New images of the distant Ultima Thule object have surprised scientists

Pancakes in space? No that's just the mysterious MU69

The sequence of images was taken almost 10 minutes after the spacecraft's closest point of approach with the distant world (four billion miles away from our planet), and are just the latest in a trove of images New Horizons will send back to Earth.

NASA's NewHorizons flew past Ultima Thule, an object located in a region of primordial objects 1 billion miles past Pluto. New data sent back to Earth has meant they'll need to rework our understanding about the shape of 2014 MU69 (aka Ultima Thule).

"The larger lobe, nicknamed 'Ultima, ' more closely resembles a giant pancake, and the smaller lobe, nicknamed 'Thule, ' is shaped like a dented walnut", the Johns Hopkins Applied Physics Lab (where the mission is headquartered) detailed online.

They are less certain how the object came to be, which will remain the biggest puzzle they will try to solve in the coming days while waiting for more of New Horizon's last images to arrive. According to principal investigator Alan Stern of the Southwest Research Institute, "We've never seen something like this orbiting the Sun". The image to the left is an "average" of ten images.

"The first close-up images of Ultima Thule - with its two distinct and, apparently, spherical segments - had observers calling it a "snowman, '" the government space agency said". Mission scientists have been able to process the image, removing the motion blur to produce a sharper, brighter view of Ultima Thule's thin crescent.

Initial imagery taken during New Horizons' approach suggested that Ultima Thule is shaped like a bowling pin. New Horizons took the long-exposure photos about 10 minutes after closest approach; the central frame in the sequence was snapped from a distance of 5,494 miles (8,862 km), mission team members said.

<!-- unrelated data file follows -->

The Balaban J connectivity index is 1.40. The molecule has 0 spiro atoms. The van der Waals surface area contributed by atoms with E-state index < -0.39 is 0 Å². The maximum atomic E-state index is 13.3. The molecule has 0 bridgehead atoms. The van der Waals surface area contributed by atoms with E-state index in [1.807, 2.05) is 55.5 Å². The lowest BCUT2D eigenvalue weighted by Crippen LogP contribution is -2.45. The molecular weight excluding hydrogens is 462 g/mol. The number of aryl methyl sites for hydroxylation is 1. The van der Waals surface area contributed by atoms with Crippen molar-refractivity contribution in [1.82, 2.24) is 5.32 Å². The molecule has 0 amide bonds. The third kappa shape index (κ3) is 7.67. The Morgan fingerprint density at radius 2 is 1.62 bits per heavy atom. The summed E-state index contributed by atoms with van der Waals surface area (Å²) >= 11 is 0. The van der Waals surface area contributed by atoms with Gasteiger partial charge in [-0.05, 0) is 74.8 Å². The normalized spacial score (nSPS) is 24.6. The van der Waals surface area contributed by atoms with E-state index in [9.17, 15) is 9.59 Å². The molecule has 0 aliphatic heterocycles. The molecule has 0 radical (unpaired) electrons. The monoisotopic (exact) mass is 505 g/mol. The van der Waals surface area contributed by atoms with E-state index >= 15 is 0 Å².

Stringing 14 of these images into a short departure movie, New Horizons scientists can confirm that the two sections (or "lobes") of Ultima Thule are not spherical.

What initially looked like an upside-down two-ball anthropomorphic snow sculpture floating in space is actually a "contact binary": two stars whose components are so close they touch or merge.

Scientists believe that out here in this remote frigid realm, objects like MU69 have been frozen in pristine condition since the onset of the solar system some 4 billion years ago.

'Nothing quite like this has ever been captured in imagery'. "However, more analysis of approach images and these new departure images have changed that view, in part by revealing an outline of the portion of the KBO that was not illuminated by the Sun, but could be 'traced out" as it blocked the view to background stars".

New Horizons - the legendary spacecraft that captured these images of MU69 - shot the latest sequence of pictures on January 1, 2019, as the spacecraft departed MU69 at 31,000 miles per hour and hurtled deeper into the black abyss of space, toward still-unknown destinations.

The newly released images also contain important scientific information about the shape of Ultima Thule, which is turning out to be one of the major discoveries from the flyby.

Another member of the NASA team, Hal Weaver, said that with these new findings, the academic community will undoubtedly be motivated by new theories of planetesimal formation in the early solar system, with more images soon to be returned from New Horizons.

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